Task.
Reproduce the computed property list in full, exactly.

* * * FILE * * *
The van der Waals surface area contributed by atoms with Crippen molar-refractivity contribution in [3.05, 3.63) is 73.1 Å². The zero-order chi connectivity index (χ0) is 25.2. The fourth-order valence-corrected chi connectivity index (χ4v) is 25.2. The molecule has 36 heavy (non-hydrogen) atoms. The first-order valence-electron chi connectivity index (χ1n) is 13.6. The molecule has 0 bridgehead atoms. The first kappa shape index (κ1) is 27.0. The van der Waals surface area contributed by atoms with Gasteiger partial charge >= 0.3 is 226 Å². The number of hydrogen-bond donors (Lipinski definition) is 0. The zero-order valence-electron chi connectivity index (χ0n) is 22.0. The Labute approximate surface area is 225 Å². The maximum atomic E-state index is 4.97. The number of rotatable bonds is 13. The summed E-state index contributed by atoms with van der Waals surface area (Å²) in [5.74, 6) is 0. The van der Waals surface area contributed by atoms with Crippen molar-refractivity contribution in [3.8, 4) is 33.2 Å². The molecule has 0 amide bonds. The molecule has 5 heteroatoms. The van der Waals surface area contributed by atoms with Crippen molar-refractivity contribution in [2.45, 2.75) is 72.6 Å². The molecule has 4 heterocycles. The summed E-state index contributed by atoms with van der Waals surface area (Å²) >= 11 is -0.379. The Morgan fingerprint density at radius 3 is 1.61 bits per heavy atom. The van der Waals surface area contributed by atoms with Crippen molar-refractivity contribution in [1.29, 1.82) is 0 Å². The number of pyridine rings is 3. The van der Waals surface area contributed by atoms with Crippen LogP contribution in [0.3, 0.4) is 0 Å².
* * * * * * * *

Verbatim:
The van der Waals surface area contributed by atoms with Crippen molar-refractivity contribution in [3.05, 3.63) is 73.1 Å². The zero-order chi connectivity index (χ0) is 25.2. The fourth-order valence-corrected chi connectivity index (χ4v) is 25.2. The molecule has 36 heavy (non-hydrogen) atoms. The first-order valence-electron chi connectivity index (χ1n) is 13.6. The molecule has 0 bridgehead atoms. The first kappa shape index (κ1) is 27.0. The van der Waals surface area contributed by atoms with Gasteiger partial charge >= 0.3 is 226 Å². The number of hydrogen-bond donors (Lipinski definition) is 0. The zero-order valence-electron chi connectivity index (χ0n) is 22.0. The Labute approximate surface area is 225 Å². The maximum atomic E-state index is 4.97. The number of rotatable bonds is 13. The summed E-state index contributed by atoms with van der Waals surface area (Å²) in [5.74, 6) is 0. The van der Waals surface area contributed by atoms with Crippen molar-refractivity contribution in [3.8, 4) is 33.2 Å². The molecule has 0 amide bonds. The molecule has 5 heteroatoms. The van der Waals surface area contributed by atoms with Crippen molar-refractivity contribution in [2.45, 2.75) is 72.6 Å². The molecule has 4 heterocycles. The summed E-state index contributed by atoms with van der Waals surface area (Å²) >= 11 is -0.379. The Morgan fingerprint density at radius 3 is 1.61 bits per heavy atom. The van der Waals surface area contributed by atoms with Crippen molar-refractivity contribution in [1.29, 1.82) is 0 Å². The number of pyridine rings is 3. The van der Waals surface area contributed by atoms with Crippen LogP contribution in [0.3, 0.4) is 0 Å².